I’m just going to put this here..

youI’m not sure this is the right place for this, but I felt a need to share this to mark what a meaningful day this is to me, and didn’t know where else to put it.

It’s been a long day of ploughing through with a fake smile, hiding what today really means to me. To share this is to honour the very one its about.

Kept up with a heavy heart I typed away in the darkness of my bedroom. This is what my heart had to say..

June 4th

Two years ago today was the day the stick turned from reading positive to negative. I lost you.

I was devastated. But it sickens me when I look back and know that the only baby that will ever grow inside me -even for the short time it was- wasn’t fully appreciated, never truly grieved. I was devastated, torn apart, but there was a part of me that held this baby as a beacon of hope, that saw their worth as a sign of “better things to come”, as a stepping stone to being a mom someday. How little did I know that that baby was all there will ever be.

I regret that I couldn’t fully acknowledge your life and the loss of it as meaning everything, carrying its own worth, not as a means to an end. I lost you and comforted myself with the idea that the pain of losing you would be worth it someday because I’d have someone else. How horrible a thing to reduce my only to-be child’s life to. To act as though it did not have enough worth and love to simply let it stand alone. If I could go back, I would have let myself know the pain was actually not worth it because of something someday, but rather the pain was simply a true indication of my love for you and who you may have been. You were not a small glimpse into the motherhood I would fully experience someday, you were it. You gave me a few days of elation and excitement, a few days to breathe, to have my husband treat me as the future mother of his child, to caress my belly in wonderment as I had wished to do for so many years, to feel the sense of miracle, to feel as though possibility was true and not far away. You stopped my heart when “pregnant” stared back at me from the stick. You made me believe that the impossible may be possible. Losing you taught me a lot, it just wasn’t what I thought at the time I lost you.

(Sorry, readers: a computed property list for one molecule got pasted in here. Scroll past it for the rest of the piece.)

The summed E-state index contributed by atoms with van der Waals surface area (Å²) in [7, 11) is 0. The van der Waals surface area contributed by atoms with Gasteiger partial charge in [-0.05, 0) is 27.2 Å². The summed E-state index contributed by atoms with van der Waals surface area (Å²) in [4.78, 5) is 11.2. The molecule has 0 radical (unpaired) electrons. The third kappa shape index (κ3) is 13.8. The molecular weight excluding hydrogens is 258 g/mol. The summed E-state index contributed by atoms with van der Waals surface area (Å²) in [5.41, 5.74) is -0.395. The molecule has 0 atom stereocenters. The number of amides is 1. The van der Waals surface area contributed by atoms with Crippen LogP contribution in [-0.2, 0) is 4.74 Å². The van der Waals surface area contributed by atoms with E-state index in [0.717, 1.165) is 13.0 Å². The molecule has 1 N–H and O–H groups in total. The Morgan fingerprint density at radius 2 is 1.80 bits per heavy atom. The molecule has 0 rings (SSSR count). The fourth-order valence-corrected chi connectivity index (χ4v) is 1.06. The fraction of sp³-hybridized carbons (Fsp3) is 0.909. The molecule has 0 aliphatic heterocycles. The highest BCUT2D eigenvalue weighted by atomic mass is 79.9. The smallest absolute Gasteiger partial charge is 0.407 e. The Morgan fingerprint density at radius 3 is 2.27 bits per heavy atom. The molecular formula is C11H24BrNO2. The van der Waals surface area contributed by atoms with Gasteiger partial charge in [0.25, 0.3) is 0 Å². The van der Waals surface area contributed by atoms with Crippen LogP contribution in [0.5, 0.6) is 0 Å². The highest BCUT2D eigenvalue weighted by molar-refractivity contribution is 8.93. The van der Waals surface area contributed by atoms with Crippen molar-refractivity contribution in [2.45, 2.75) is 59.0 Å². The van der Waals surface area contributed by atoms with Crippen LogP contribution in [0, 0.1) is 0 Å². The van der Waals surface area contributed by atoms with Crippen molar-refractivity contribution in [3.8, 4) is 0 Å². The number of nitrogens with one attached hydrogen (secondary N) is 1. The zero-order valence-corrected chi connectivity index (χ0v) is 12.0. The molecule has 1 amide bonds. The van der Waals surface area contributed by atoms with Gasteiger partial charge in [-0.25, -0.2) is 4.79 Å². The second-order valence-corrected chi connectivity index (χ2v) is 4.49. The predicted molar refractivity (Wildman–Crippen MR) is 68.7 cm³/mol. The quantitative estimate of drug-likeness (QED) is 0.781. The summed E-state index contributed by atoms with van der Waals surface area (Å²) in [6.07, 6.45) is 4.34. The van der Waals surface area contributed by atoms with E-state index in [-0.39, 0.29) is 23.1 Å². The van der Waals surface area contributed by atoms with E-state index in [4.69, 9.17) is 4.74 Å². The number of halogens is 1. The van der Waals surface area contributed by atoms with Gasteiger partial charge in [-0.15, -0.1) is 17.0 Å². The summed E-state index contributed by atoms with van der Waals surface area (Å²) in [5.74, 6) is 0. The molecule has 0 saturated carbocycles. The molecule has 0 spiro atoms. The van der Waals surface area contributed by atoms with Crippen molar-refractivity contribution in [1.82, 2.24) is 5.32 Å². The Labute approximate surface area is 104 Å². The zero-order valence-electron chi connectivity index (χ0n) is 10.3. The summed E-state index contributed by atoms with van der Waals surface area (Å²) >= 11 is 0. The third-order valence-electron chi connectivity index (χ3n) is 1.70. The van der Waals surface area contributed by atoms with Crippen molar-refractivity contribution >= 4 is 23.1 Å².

You weren’t insignificant. You weren’t a means to an end.

There are no stepping stones to your life, there is only life. Life is lived right there on the rocks. You can’t wait for a stick to stare back at you like a magic eight ball, you can’t put your life on hold until it’s time to start living. You are missing it. Living like this isn’t living at all..the way I grieved you wasn’t grieving at all. I have to accept what is for what it is. I have to lean into all of it. The bad things don’t have to have some greater meaning, the pain is meaningful all in itself. You didn’t need a silver lining to make you beautiful. I know now that you were not significant for any other reason than the fact that you were.

You taught me that letting go isn’t something you do to reach for something better. It’s fully accepting what is and grieving it with all of yourself. Moving on only comes from fully letting go, and to let go you have to fully know what you are letting go of. I didn’t know what that was at the time. I feel like I let go too quickly, except I realize I never actually let go until now because I failed to see you for what you were. You were there so short of a time that you were hardly living, but you taught me more about living than I learned in the 27 years before you.

I’m not letting go because I want to move on to better things. I’m letting go now because I know you now, and I love you for everything you are. I am so thankful for every ounce of pain I feel because that is my love for you. And without you I wouldn’t have had that either. I thought you were going to be the beginning of my life, and in a way you were.


Keeping a Steady Aim by Adjusting Targets

This week I’ve gained valuable insight into what I’m aiming for and why, and how to get there.. even when I can’t fully get there.